A case in which we can see a possible application, even if it is very approximate, since to do it well we would have to refine a lot of data, it is the attempt to make overbought and oversold operations when the price is at levels over 80 or less than 20.
Let’s see what happens when the price crosses the oversold side to give us possible upside operations.
- We can buy when the oscillator we choose (K or D) crosses down the level of 20.
- We can also buy when you reach the level of, for example 10
- We can also buy when the level of one of these oscillators cross again the line of 20 to go up
As we can see, only in this case are the possibilities infinite, because when changing the variables we can have endless options.
For example, we can see it in a chart with weekly candles like the one at the beginning of the article, where “it works” sometimes but sometimes not.
As always, it will work better in some assets than in others, and depending on conditions.
The problem always comes with the issue of how long a bullish or bearish market can be, because if a bull market lasts a lot we will have many false oversold signals and vice versa.
Therefore, one will have to spin much finer than the simple logic of “buy like this” or “sell like that”.
What temporality to use with the stochastic?
Well, here comes a very important issue because in theory this indicator, like any other should serve both for one season and another, but I tell you that that is not so.
It is not the same to operate a stochastic in a graph with monthly bars with some primary tendencies than to try to operate a stochastic in a 5-minute chart where we will have long periods of time in which the market will be “resting”, distorting the “general equation” ”
This is where the danger comes in when a lot of people want to use this indicator to do day trading
Use the stochastic oscillator for day trading?
That is the dream of many traders who throw themselves into the study of these technical indicators.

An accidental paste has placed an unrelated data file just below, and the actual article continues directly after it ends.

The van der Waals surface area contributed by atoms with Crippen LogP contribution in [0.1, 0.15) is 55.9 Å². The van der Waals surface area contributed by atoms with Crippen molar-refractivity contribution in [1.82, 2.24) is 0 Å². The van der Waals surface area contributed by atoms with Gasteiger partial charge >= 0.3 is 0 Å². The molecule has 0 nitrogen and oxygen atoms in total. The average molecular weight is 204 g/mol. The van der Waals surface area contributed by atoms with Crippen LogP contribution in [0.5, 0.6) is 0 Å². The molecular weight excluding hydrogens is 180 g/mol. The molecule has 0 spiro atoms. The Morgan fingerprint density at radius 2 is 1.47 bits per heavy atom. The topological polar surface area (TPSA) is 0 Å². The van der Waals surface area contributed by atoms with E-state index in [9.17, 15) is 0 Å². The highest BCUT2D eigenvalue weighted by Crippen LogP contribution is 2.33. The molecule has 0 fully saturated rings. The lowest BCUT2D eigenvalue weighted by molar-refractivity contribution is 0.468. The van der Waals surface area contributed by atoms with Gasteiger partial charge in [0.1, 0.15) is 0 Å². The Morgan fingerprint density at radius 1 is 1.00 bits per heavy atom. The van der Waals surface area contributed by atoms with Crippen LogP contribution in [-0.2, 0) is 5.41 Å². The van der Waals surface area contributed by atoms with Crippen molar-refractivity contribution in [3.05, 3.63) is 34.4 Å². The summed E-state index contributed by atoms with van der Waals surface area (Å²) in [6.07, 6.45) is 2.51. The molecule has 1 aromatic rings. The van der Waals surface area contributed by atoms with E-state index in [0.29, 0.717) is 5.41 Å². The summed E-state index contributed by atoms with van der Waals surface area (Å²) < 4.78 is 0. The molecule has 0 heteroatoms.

With the stochastic it is not different.
The problem is that, as always, this indicator will give us many false signals and many true, almost in a way that we could consider random.
I already tell you that in order to be successful with it you will have to know very well the asset in which you are negotiating and try to find the most likely market side, for which you will have to use other more advanced techniques; because trying to apply the indicator blindly, in the end will result in too many false signals; trust me.
One way to reduce the number of signals and achieve them with a higher “quality” is to increase the period over which we apply the calculation.
There are people who use periods of 20, 30. 40, etcetera.
I, according to the case, and if we are in pretty small bars, I use up to 100, 150, 200 or more. With this we will have fewer operations but in those cases we are looking to take the “good ones”.
You can see the difference between using a period of 14 and another of 200, for example.
Where before you had 6 signals, now you only have 1.
Stochastic in side markets and in trend markets
If we use stochastic logic, when we have markets in trend, for example bullish, we will try to use only those signals when the market is oversold.
If we have side markets then it is possible that we can use both the purchase and the sale.
How to know if we are in a side market, bullish or bearish?
That’s the crux of the matter.
What we can most know is how the market was in the past.
Knowing this we already have something, even a small thing.
That something tells us that stock markets tend to rise and therefore if we are going to use this oscillator it would be better if we did it for the long side of the market than for the short side.
In an action like Amazon, for example, we will always have better conditions if we operate higher.
However, if you look, the market is so exaggeratedly bullish that it gives us few opportunities to enter long if we take as a reference the 20 of stochastic.
Look, on the contrary, it gives us more false signs of overbought.
In this case it would be better to even raise the oversold to the level of 25, for example.
The possibilities we have are endless and only with this indicator could we spend endless study evenings.
I encourage you to do it, because with certainty it is an indicator that can give us good possibilities.
If, in addition, we are able to apply good techniques of money management and trading, even better.
Greetings and good trading.
Original article: Cómo usar el oscilador estocástico